Q: How do I shim my saddles to match my guitar's radius?
A: The standard radii on Floyd Rose six string systems are 10" with the preinstalled shim and 12" without. To change the radius on a tremolo, it is recommended that you shim the individual saddles to match the preferred radius on your guitar. A small piece of copper or aluminum tape is an inexpensive and simple way to raise the saddle height.
A standard radius gauge can be used to measure your neck and bridge's radius: http://www.stewmac.com/shop/Tools/Special_tools_for_Neck,_fingerboard/Radius_Gauges.html
Trouble Shooting the Floyd Rose Tremolo
If your bridge is an Original Floyd Rose, it should function perfectly if properly installed and properly setup. Here are some things you can check that may be adjusted incorrectly or might be damaged.
Check to see if the base plate is sitting parallel with the top surface of the guitar. If it seems to be tilted forward, toward the pickups, then you need to tighten the springs and retune the guitar and check the tilt again. If it is tilted back toward the body of the guitar loosen the springs and retune the guitar. Repeat this procedure until the bridge sits level.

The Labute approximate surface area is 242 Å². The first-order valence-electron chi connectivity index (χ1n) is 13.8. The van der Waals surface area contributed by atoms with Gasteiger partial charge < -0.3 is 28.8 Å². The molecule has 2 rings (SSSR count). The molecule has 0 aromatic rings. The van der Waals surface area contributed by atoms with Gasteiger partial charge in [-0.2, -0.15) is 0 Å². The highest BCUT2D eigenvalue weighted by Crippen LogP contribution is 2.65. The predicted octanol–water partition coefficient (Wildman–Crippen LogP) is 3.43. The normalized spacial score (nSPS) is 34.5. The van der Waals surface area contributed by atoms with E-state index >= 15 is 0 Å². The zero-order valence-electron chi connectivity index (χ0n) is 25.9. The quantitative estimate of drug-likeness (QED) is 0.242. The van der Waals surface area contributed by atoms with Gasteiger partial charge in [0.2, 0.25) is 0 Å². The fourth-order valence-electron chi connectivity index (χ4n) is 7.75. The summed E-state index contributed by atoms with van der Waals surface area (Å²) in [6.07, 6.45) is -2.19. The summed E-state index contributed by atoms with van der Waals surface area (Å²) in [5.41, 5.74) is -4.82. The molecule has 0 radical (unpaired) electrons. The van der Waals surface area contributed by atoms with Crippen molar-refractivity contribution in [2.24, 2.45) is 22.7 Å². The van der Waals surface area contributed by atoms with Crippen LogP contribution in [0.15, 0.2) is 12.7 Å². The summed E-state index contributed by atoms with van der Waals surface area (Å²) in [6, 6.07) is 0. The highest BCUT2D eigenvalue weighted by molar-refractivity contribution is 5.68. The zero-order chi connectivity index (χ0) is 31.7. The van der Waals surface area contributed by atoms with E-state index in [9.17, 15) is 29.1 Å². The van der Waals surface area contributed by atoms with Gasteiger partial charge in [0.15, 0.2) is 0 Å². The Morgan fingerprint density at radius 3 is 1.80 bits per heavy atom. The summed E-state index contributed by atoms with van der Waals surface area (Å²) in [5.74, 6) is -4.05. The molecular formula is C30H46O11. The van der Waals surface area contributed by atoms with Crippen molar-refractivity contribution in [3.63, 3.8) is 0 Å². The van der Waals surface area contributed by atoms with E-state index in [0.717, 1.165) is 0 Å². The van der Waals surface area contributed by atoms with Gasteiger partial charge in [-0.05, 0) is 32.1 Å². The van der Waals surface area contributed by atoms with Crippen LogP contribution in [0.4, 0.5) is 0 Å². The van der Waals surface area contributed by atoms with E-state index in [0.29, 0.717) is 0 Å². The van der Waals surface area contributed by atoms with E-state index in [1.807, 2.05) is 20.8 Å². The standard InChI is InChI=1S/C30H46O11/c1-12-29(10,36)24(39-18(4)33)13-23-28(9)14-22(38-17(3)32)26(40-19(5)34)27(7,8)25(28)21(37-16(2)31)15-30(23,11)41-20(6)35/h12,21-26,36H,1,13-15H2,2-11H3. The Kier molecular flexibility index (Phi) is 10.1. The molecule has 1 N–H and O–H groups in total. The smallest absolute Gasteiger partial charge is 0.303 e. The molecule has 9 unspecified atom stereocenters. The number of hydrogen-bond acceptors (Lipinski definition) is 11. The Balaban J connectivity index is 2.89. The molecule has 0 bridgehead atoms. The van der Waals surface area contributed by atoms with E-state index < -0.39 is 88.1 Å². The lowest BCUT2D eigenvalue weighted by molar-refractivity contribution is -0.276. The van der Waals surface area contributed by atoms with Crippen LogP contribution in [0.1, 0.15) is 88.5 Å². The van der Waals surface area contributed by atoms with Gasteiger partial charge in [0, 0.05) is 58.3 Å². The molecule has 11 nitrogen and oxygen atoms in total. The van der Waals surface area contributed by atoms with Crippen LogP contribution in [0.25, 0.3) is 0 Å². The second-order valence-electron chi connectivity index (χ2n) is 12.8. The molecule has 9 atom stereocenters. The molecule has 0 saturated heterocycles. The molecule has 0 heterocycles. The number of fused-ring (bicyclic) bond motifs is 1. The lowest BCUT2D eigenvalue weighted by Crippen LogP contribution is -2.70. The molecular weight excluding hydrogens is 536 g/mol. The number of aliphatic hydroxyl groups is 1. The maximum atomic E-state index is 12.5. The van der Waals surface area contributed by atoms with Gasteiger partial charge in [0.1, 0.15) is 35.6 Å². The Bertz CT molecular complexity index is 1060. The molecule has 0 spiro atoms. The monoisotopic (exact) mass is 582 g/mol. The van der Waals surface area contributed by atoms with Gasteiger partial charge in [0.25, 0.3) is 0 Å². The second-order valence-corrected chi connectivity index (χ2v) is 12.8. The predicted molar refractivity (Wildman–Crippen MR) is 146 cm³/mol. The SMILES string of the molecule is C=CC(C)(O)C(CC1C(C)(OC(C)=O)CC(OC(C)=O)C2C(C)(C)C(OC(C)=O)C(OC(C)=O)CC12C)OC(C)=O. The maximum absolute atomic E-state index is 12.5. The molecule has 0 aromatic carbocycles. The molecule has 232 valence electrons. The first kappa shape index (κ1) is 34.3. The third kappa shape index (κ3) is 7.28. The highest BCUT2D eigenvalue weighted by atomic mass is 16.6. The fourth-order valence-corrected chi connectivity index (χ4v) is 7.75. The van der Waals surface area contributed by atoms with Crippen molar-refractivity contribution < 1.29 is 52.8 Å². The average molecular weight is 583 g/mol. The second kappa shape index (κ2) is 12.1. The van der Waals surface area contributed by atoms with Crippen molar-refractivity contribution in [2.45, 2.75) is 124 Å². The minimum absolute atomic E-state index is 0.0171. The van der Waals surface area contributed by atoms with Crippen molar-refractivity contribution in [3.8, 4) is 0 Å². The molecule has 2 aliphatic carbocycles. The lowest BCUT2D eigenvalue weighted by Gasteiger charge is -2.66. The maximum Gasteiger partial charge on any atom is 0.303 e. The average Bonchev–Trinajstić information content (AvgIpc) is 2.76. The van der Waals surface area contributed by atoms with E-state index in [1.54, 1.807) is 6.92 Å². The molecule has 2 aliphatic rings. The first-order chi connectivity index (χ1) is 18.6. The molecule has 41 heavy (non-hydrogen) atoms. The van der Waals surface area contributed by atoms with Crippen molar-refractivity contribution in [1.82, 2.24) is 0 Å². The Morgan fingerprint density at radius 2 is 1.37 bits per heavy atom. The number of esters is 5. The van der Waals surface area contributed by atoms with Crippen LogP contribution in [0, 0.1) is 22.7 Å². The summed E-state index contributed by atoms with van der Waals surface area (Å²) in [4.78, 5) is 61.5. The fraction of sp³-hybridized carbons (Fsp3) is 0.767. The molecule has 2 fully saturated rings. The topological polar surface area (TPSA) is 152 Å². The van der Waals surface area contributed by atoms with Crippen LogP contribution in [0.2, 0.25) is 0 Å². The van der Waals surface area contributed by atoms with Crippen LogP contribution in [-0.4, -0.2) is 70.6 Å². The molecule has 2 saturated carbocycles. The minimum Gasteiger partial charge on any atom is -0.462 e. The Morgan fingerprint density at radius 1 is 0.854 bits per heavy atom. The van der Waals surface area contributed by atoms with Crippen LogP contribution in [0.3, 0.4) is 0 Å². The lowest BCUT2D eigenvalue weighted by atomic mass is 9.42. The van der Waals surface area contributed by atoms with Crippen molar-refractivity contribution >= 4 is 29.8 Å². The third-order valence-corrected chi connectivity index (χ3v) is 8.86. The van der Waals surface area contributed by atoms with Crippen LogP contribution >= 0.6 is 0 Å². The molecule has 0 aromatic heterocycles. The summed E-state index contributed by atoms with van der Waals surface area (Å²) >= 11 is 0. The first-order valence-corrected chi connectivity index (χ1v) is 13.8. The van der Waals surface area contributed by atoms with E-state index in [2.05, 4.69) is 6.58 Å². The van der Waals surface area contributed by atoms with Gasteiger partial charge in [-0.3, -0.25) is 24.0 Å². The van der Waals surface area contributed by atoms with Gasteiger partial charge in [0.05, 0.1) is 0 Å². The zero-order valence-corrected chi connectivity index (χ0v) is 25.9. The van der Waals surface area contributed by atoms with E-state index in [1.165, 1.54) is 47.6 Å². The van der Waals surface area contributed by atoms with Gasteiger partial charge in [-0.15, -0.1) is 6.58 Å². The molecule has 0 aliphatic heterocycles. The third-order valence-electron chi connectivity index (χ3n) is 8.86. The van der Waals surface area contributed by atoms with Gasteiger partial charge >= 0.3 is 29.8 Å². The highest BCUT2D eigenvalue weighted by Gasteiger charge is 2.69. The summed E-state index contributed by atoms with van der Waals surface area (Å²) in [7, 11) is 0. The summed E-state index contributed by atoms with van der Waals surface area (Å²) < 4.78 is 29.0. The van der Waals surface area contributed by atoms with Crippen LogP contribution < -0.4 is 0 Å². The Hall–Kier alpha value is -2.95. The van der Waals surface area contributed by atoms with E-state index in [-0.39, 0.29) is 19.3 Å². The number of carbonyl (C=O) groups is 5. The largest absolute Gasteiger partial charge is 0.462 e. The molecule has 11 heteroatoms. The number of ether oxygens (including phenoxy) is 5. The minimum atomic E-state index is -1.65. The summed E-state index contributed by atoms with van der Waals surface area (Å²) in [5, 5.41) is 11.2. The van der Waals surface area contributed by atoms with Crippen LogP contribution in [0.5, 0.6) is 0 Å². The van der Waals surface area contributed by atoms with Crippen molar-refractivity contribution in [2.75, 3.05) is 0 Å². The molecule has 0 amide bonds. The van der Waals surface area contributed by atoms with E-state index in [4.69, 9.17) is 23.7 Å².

Make sure the nut is attached securely by tightening the nut attachment screws. This is critical for tuning stability.
Make sure the string clamps at the nut and bridge are very tight.
Make sure the saddle intonation screws are tight.
If these things have been done correctly and your bridge still does not come back to the proper pitch when using the tremolo, the knife-edges may be damaged. To check this you must remove the bridge. You can easily remove the bridge with the strings still clamped in the bridge by removing the tremolo springs. [Be sure to hold on to the bridge when removing the springs.] If you don't feel comfortable doing this, take the guitar to a good guitar repairman. Check the knife-edges. They should not be dull or rounded or chipped. If they don't seem sharp you can order a replacement base plate by contacting us here.